Tyson Fury contacted Deontay Wilder directly to capitalise on the breakdown in negotiations for a fight between the American and Anthony Joshua and persuade him he instead should be his next opponent.
The WBC heavyweight champion will next defend his title against Fury in Las Vegas in November. He travelled to Belfast to watch his rival defeat Francesco Pianeta at Windsor Park on Saturday, after which they confirmed their fight.
Fury’s status as his latest challenger comes after lengthy negotiations for a unification showdown with Joshua ended in frustration and, it transpires, after Fury independently concluded he was already ready for what he considers his “hardest fight”.
He returned after almost three years of inactivity on June 9 against the little-known Sefer Seferi and, despite then still being significantly above his fighting weight, he had already re-thought his initial plan to take several warm-up contests before challenging for a title.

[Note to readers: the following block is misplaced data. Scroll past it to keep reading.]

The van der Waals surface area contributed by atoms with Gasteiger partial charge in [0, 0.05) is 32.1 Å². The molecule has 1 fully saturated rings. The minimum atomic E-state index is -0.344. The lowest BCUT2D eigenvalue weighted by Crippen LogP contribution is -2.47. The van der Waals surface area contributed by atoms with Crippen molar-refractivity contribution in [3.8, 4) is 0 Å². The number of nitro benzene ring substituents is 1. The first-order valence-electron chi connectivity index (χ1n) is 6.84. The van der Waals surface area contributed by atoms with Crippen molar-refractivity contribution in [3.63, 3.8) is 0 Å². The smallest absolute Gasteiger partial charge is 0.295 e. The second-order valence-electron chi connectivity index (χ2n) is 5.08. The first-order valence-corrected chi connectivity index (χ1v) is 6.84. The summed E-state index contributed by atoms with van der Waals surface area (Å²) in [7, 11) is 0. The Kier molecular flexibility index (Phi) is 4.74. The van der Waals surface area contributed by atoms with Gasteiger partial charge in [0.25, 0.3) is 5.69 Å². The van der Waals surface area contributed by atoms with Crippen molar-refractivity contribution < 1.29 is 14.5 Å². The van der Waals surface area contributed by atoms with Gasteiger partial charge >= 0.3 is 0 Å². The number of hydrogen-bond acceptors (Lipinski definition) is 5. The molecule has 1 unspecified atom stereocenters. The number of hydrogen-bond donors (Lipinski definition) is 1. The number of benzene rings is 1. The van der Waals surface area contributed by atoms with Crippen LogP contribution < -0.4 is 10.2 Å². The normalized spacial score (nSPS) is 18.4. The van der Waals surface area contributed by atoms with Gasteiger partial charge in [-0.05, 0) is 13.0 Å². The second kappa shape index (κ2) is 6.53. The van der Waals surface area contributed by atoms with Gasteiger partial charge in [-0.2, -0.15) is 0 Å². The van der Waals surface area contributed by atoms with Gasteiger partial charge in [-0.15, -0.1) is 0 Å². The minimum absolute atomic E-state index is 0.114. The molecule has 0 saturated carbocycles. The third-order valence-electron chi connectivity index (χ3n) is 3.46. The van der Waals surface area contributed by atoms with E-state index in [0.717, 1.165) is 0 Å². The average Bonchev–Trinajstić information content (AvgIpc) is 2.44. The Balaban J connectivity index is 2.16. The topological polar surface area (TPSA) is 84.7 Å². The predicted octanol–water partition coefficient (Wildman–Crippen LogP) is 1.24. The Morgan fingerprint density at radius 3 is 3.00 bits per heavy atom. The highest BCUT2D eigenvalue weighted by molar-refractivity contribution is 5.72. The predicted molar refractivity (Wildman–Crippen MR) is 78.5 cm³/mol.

An understanding exists between the pair, partly as a consequence of Fury revealing it was Wilder who helped inspire him to get into shape and return to the ring.
Those that make the 32-year-old the favourite to defend his title do so partly because of the belief that Fury is rushing into such a dangerous fight so soon into his comeback, while further observers believe Wilder will struggle with the Briton’s awkward style.
Wilder is instead convinced that not only is Fury already ready to challenge him in a fight that he says is “most definitely” bigger than one with Joshua, but that his stoppage of Cuba’s Luis Ortiz earlier this year provided the ideal preparation for a fighter with Fury’s strengths.
“At least this time I’m going in with two fights. I’m happy with the performance over Pianeta. Wilder congratulated me and said it was a great performance. I could have stood there and traded with him but I didn’t need a one-round KO, I needed rounds," Fury said.
"My camp for the Wilder fight could be in America. I want to do everything right for this camp so I'm probably going to do 10 or 12 weeks in America for this fight. I might go to California - like Big Bear - or Las Vegas, I don't know yet.
"If you want to be the best you've got to go and crack America. It's alright being a big fish in the small pond of the United Kingdom, but if you want to be the Don Perignon then you've got to go to America like Lennox Lewis did or like all the greats before me who tried."